Thursday I had another elder moment. I was on a panel with Ed Yourdon, Larry Constantine, Grady Booch, Kent Beck, and Brian Henderson-Sellers that looked back at echoes of the past and structured design and into the future. Larry Constantine provoked us to bring theory, technique and transparent tools into all we do. Kent brought the house down by quoting from Structured Design. He noted that while Ed and Larry got a lot right, they missed out on the fact that systems need to change. Refactoring wasn’t part of Ed and Larry’s vocabulary. Ed, who has been an expert witness on software cases for the past few years, noted that there often isn’t even a shred of a plan or design or any documentation for software systems. Grady mentioned that increasing abstractions have been a big factor and challenged us to move to even further levels of abstraction. More down to earth, I spoke about how objects enabled me to think clearly, and that the power of abstraction, encapsulation, and thinking in terms of small neighborhoods of collaborating, responsible objects as a big step forward. What’s next? To me, it seems that even more effective methods and practices, powerful development and testing environments, expressive languages, patterns, and thinking tools are in our future. Innovation in our industry is a constant. Yet every once in a while it is good to reflect on what we got right and remember influences from the past. But I’m forward looking too. After every OOPSLA I come home charged with new ideas and the urge to do more, collaborate, and continue learning. What a blast!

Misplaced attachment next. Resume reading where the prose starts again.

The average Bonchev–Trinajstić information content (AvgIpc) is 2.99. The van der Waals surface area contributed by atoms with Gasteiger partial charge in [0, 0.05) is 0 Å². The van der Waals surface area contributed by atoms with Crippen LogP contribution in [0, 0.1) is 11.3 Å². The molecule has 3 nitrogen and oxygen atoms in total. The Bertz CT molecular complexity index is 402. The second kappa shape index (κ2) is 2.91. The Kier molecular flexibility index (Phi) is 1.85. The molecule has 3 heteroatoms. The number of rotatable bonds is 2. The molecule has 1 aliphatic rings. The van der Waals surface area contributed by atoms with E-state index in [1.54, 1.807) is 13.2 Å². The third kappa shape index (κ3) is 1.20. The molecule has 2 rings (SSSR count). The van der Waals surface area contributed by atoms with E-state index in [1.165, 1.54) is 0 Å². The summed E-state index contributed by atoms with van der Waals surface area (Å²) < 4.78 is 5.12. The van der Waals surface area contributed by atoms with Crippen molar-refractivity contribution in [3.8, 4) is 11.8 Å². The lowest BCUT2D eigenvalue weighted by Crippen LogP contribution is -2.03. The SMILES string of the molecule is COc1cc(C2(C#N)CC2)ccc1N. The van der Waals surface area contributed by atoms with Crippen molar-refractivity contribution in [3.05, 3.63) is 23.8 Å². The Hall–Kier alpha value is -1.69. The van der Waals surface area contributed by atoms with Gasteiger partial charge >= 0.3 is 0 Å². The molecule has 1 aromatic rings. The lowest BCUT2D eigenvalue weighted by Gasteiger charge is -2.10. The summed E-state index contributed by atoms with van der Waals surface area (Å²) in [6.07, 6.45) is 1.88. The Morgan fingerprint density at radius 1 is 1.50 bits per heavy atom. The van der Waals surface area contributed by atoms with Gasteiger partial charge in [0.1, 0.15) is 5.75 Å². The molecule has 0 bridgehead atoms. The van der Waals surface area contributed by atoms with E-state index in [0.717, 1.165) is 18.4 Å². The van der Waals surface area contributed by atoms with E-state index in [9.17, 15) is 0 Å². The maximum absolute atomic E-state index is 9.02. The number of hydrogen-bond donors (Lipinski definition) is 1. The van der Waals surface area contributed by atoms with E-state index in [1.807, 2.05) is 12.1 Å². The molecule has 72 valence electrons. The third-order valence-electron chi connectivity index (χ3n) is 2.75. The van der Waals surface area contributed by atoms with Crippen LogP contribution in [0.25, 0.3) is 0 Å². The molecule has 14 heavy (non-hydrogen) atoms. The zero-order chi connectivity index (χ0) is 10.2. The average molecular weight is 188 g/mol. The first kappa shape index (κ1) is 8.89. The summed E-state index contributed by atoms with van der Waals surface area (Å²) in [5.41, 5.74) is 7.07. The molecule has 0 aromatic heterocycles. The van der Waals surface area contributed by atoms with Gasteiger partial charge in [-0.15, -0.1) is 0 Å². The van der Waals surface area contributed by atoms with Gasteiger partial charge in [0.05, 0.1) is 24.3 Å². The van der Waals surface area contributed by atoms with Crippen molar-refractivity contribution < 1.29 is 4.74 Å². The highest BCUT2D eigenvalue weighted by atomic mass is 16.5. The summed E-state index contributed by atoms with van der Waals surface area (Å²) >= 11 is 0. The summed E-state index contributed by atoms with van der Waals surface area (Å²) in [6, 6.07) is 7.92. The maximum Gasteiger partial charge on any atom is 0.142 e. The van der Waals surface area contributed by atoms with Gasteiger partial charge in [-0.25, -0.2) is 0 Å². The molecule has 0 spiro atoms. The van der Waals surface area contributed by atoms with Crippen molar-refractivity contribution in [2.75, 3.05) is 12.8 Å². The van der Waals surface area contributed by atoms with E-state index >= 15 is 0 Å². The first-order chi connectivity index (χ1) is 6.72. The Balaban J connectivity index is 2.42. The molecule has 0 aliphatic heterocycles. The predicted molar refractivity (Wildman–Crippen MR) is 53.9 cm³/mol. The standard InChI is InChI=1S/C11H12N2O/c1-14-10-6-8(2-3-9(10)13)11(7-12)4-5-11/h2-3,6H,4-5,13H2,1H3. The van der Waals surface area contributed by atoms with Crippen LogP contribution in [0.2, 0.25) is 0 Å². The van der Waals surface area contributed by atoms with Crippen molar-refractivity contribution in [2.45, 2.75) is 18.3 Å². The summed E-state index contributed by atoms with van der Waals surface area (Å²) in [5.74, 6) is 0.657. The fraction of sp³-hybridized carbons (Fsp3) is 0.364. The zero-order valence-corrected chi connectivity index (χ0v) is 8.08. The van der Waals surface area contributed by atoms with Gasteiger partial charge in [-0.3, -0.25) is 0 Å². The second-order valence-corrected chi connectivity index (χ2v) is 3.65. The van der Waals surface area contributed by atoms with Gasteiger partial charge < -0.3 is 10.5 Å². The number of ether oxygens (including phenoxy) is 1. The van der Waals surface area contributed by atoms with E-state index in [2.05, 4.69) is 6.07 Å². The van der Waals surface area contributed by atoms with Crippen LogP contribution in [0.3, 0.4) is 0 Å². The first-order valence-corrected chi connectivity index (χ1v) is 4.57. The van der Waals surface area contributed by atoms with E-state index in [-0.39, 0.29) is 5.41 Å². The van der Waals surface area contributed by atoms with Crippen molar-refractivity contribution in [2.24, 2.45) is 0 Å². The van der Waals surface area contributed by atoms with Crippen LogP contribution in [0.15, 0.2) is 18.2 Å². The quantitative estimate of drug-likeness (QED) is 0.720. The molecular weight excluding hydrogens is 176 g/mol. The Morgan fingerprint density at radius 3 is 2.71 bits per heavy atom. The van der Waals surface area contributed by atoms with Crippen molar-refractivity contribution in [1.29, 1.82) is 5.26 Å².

Why Objects?